Seraphim and Natalia have a daughter, Natalia, in Batumi. She is married to a Ukrainian and arrived in Batumi in February, immediately after the start of the war. Her parents are going to join her.
Seraphim worked in a car repair shop in Rostov. He had a good income. He and his wife had no intention of leaving, and so far they do not know if they will stay in Georgia. Seraphim says that first he needs to see what is going on here:
“It’s very difficult to get up like that, drop everything and leave. It all depends on whether I find a job here and how much the property costs.”
Thousands of Russians have fled their country
Vladislav, 35 years old
A young slender man in a red t-shirt and black sweatpants eats instant noodles at the volunteer table. His phone keeps ringing.
Vladislav (name changed) came from St. Petersburg. He traveled five days from Vladikavkaz to Upper Lars.
“There was a day when I only advanced 30 meters. The worst thing is that you can’t sleep. If you fall asleep, you will either lose your place in line or you will be robbed. Incredible stress. Some ran out of gas. For example, six liters were sold for 10,000 rubles [about $140]. It was impossible to buy food and water. Then volunteers showed up and started distributing food.
“I crossed the border both in Russia and in Georgia easily – they didn’t ask anything special. ”
Vladislav left a small son and a business in St. Petersburg – a freight forwarding company. Now he is going to study the situation in Georgia and Turkey. And if he finds that he can start a business, he will sell his property in Russia and settle here:
“I’m not going to hide and leave everything. I have a son there. Yes, I’m afraid, very afraid. But you can’t just leave it like that. I had my own business. I try to work on the phone, but nothing works. So I need to get back. I’ll see if I find something here, maybe I’ll sell everything in Russia and leave.”
Dmitry and Elena – from Melitopol to Tbilisi
Among those fleeing the war from Russia there are also citizens of Ukraine, those who live in the occupied territories.
Dmitry, 51, came from occupied Melitopol to Georgia with his wife Elena, their young son and mother-in-law. Melitopol is a city in Ukraine occupied by Russian troops. A few days ago there was a referendum on joining Russia.
Dmitry was afraid that after the fake referendum, which was allegedly held at gunpoint in Melitopol, local residents would also be called to war:
“Our collaborationist government has published a statement in the newspaper that there will be no conscription. But everyone is fighting. I do not know what it means. I can’t imagine a war against my own country. I’m just trying to save my family. I do not want to live in Russia. I don’t want to fight against my people.”
Melitopol is located in Zaporozhye Oblast. It was risky to get through Zaporozhye because there are Russian soldiers stationed there. So Dmitry decided to go through Crimea:
“We chose a long and difficult path. We were on the road for five days and nights. Then we got into the queue in Ossetia. No water, no toilet. Locals go and look around, if someone falls asleep, they rob them. You can wake up and find nothing in the car.”
Dmitry’s mother-in-law, Nadezhda, says they were treated like cattle:
“It started in North Ossetia – wherever you go, they don’t let you in, you just stand in the field. We were stopped, sent to the field, gathered in one place, like in a ghetto. No toilet, no water. Pregnant women, small children. There was one woman with a six-month-old baby. We begged them to send us somewhere where we could spend the night.”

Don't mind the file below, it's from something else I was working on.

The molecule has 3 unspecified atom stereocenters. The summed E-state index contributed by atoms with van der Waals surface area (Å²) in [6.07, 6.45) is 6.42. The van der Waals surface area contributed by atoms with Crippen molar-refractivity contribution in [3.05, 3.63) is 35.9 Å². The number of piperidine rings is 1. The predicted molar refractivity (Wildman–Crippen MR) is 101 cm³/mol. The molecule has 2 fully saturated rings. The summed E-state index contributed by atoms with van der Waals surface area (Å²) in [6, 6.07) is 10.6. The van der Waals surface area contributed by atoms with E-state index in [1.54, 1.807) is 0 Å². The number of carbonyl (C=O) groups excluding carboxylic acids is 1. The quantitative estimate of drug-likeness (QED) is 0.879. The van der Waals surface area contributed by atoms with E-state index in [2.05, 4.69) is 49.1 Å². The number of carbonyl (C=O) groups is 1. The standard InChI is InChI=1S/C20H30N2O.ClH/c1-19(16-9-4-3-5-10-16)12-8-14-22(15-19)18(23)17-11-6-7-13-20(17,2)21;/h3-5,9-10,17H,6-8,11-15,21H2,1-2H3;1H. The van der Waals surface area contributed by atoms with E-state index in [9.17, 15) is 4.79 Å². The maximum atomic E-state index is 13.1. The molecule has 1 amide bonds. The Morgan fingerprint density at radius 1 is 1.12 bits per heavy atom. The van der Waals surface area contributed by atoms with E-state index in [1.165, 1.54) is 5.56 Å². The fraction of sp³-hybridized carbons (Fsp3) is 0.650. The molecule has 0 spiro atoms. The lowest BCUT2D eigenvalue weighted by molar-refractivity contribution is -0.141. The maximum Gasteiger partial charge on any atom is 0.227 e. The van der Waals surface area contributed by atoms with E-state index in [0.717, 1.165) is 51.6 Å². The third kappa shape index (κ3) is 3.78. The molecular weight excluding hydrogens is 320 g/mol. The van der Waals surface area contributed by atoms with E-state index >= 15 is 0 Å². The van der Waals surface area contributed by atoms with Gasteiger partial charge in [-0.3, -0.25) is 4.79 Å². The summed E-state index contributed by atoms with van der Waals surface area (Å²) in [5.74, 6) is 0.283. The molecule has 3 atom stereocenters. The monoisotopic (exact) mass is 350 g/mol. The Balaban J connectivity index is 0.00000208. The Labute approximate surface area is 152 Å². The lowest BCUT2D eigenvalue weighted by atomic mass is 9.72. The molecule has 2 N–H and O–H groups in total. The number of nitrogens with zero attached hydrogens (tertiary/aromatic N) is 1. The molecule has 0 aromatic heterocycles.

Then the police made a list of people moving towards the border. They were number 103.
“We told them we couldn’t wait that long, we no longer had baby food. My son and I went to the police, cried, begged to be let through with a small child,” recalls Nadezhda.
It worked. Three cars with small children were let through without a line.
Then a few more days in a kilometer traffic jam, between two or three columns of cars and, finally, Georgia.
On the Georgian border everything was easy – they were asked almost nothing.
Dmitry and Elena will stay in Georgia for several days then go to Italy. Elena’s sister lives there. Nadezhda says that it is dangerous to return to Melitopol:
“During the referendum a car with soldiers and a ballot box drove around for three days in a row. The soldiers went from house to house and forced us to vote. When I told them that I would not vote, they put me on some list. Yesterday we heard that civilians were killed. People are scared. So it’s very dangerous to stay there.”
“Everything was fine with us – the house, our affairs, we had plans. We never thought about starting a new life like this. It is very difficult, we left everything there – full refrigerators, cellars, everything that we have prepared for the winter,” Dmitry rues.
In the past few days the number of people leaving Lars has decreased. According to the Ministry of Internal Affairs, on September 29, 6,109 people entered Georgia through the Upper Lars checkpoint, and 5,186 people have left.
According to the Ministry of Internal Affairs, interrupted transit has been restored at the Daryal checkpoint. Kazbegi, Georgia. October 1, 2022 Photo: David Pipia / JAMnews
Volunteers stand at the border post every day to help new arrivals.
“20% of the territory of Georgia is occupied by Russia” – a poster bearing this slogan greeted Russians entering on October 2. They are told that they had come to a country that has experienced Russian aggression.
Thousands of Russians have fled their country